The plaintiff in his deposition and testimony at the hearing indicated that the accident was a rear-end collision in which the insurance company had never denied responsibility. Plaintiff further testified that the insurance company had paid for the damage to the car and that Aetna's agent, Mr. Friedman, had agreed in essence to reach an agreement as to the damages for personal injuries. Plaintiff further testified that Mr. Friedman specifically told the plaintiff that he did not need an attorney and the plaintiff, in fact, did not retain an attorney until after the statute of limitations had run. Both plaintiff and defendants agreed that the last communication between plaintiff and the insurance agent took place approximately 3 months before the statute of limitations was to run. Plaintiff testified that at this last conversation plaintiff told Mr. Friedman that the 2-year limit was approaching and in response Mr. Friedman told the plaintiff that he need not worry about "deadlines or technicalities." Plaintiff testified that he tried to call Mr. Friedman shortly before the statute was to run, but was informed that Mr. Friedman was on vacation.
In their answer to Count I of the complaint, defendants state that they undertook only to investigate and evaluate plaintiff's claim with a view toward possible negotiation and settlement and deny that any conversations of any kind concerning retention of counsel by plaintiff ever took place. Mr. Friedman, the insurance agent, further denied having ever told the plaintiff not to worry about the statute of limitations.
Although it is not exactly clear from the record whether the trial court judge was actually deciding the factual questions concerning the issue of estoppel or merely determining that there was no factual question on the issue of estoppel to send to a trier of fact, we feel that the import of the order issued by the trial court judge is that he actually decided the factual questions relevant to the issue of estoppel. In so doing, the trial court committed reversible error. The defendants filed a jury demand and never waived this jury demand. Throughout the hearing, the trial court repeatedly defined the issue it was to decide as one of determining whether or not there were enough facts on the issue of estoppel to send the case to a jury. Due to the fact that defendants never waived their jury demand and the fact that the issue to be decided was clearly defined as determining whether or not there were enough facts to send the issue of estoppel to a jury, the trial court should not have actually decided the questions of fact presented by the issue of estoppel. As the trial court indicated in the early stages of the hearing, if the issue of estoppel presented a question of fact the case was to proceed to a jury. Such procedure should have been followed.
• 1-3 Furthermore, it is clear that on the basis of the pleadings, plaintiff's deposition and testimony adduced at the hearing that there was a question of fact concerning the issue of estoppel. The rule concerning estoppel in situations similar to the case at bar is clearly stated in Flagler v. Wessman (1970), 130 Ill. App.2d 491, 494, 263 N.E.2d 630, 632:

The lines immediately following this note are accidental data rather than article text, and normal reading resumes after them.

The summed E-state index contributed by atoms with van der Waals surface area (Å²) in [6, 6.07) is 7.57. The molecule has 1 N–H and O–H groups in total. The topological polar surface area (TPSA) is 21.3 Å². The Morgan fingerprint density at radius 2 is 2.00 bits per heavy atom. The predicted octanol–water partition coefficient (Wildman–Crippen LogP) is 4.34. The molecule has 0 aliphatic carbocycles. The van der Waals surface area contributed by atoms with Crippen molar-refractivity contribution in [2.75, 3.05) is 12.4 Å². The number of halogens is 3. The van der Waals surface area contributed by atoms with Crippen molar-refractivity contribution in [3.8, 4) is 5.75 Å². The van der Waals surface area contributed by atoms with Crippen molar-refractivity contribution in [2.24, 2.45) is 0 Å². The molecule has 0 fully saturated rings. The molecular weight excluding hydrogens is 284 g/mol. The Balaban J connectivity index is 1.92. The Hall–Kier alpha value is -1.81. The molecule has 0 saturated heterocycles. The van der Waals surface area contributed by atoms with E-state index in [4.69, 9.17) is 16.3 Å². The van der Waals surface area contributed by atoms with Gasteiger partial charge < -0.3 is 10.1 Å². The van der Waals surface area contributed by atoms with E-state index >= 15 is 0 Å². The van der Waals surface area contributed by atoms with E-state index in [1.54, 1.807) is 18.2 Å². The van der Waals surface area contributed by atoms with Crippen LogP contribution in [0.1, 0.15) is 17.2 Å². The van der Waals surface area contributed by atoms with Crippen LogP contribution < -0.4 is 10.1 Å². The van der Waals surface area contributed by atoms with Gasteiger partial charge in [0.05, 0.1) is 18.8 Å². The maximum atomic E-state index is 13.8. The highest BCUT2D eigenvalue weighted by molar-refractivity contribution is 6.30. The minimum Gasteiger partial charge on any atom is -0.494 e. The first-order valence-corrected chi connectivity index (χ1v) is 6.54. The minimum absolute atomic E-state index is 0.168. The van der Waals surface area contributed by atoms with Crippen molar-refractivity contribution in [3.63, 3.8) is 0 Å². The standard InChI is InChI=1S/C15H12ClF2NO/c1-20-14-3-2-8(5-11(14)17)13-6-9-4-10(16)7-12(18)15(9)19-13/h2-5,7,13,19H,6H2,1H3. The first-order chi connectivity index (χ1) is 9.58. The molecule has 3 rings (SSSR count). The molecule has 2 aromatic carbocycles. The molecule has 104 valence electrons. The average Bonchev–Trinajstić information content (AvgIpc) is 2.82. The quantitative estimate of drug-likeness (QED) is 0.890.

"The fact that an insurer negotiates with a claimant is not conduct amounting to waiver by estoppel unless the negotiations contain statements or conduct which are calculated to lull the claimant into a reasonable belief that his claim will be settled without suit. If there is evidence of such conduct which exceeds mere investigation and negotiation, an issue is made for determination by the trier of the facts; if not, the defense may be disposed of by the court as a matter of law. Dickirson v. Pacific Mut. Life Ins. Co., 319 Ill. 311, 318, 150 N.E. 256 (1926); Suing v. Catton, supra, at page 473; Kinsey v. Thompson, supra, at page 307; Devlin v. Wantroba, 72 Ill. App.2d 383, 387, 218 N.E.2d 496 (1966)."
In the case at bar, plaintiff testified that the insurance company paid for the damages to his car and never denied liability; that the insurance agent told the plaintiff that he did not need an attorney and that plaintiff need not worry about deadlines or technicalities. Such testimony is evidence of conduct which exceeds mere investigation and negotiation and consequently an issue of fact was made for determination by a trier of fact.
The mere fact that the last communication between the plaintiff and the insurance agent was approximately 3 months before the statute of limitations was to run is not determinative as a matter of law on the issue of estoppel. It is true, as stated in Reat v. Illinois Central R.R. Co. (1964), 47 Ill. App.2d 267, 197 N.E.2d 860, 864, that
"[W]here the inducement for the delay * * * has ceased to operate before the expiration of the limitation period, so as to afford the plaintiff ample time thereafter in which to institute his action prior to the running of the statute of limitations, he cannot excuse his failure to do so on the ground of estoppel." (47 Ill. App.2d 267, 273-4.)
However, in the case at bar, plaintiff has testified that in the last communication 3 months before the statute of limitations was to run the insurance agent told him not to worry about deadlines or technicalities. Thus, a question of fact existed concerning whether or not the inducement for the delay had ceased to operate before the expiration of the limitation period. This question should be decided by a trier of fact.
• 4 Along with his motion for a preliminary resolution of the issue of estoppel, defendants filed a motion to strike and dismiss Counts II, III and IV of the complaint for failure to state a cause of action. The trial court ordered Counts II, III and IV dismissed and plaintiff argues that such dismissal was in error. The trial court did not hear argument on Counts II, III and IV at the hearing and the order of the trial court dismissing these counts gives no reason for their dismissal. As indicated by the record, the trial court in the early stages of the hearing said that whichever party won on this issue of estoppel, was going to win on Counts II, III and IV as well. In line with this reasoning, the trial court, having decided the issue of estoppel in defendants favor, dismissed Counts II, III and IV. Having ruled that the trial court erred in deciding the question of fact relevant to the issue of estoppel, we feel that Counts II, III and IV do state a cause of action and should also be remanded for consideration.
For the reasons stated above, the order of the trial court is vacated and the case remanded for a determination of the question of fact raised by the issue of estoppel and for a consideration of Counts II, III and IV.
Order vacated and cause remanded with directions.
McNAMARA, P.J., and MEJDA, J., concur.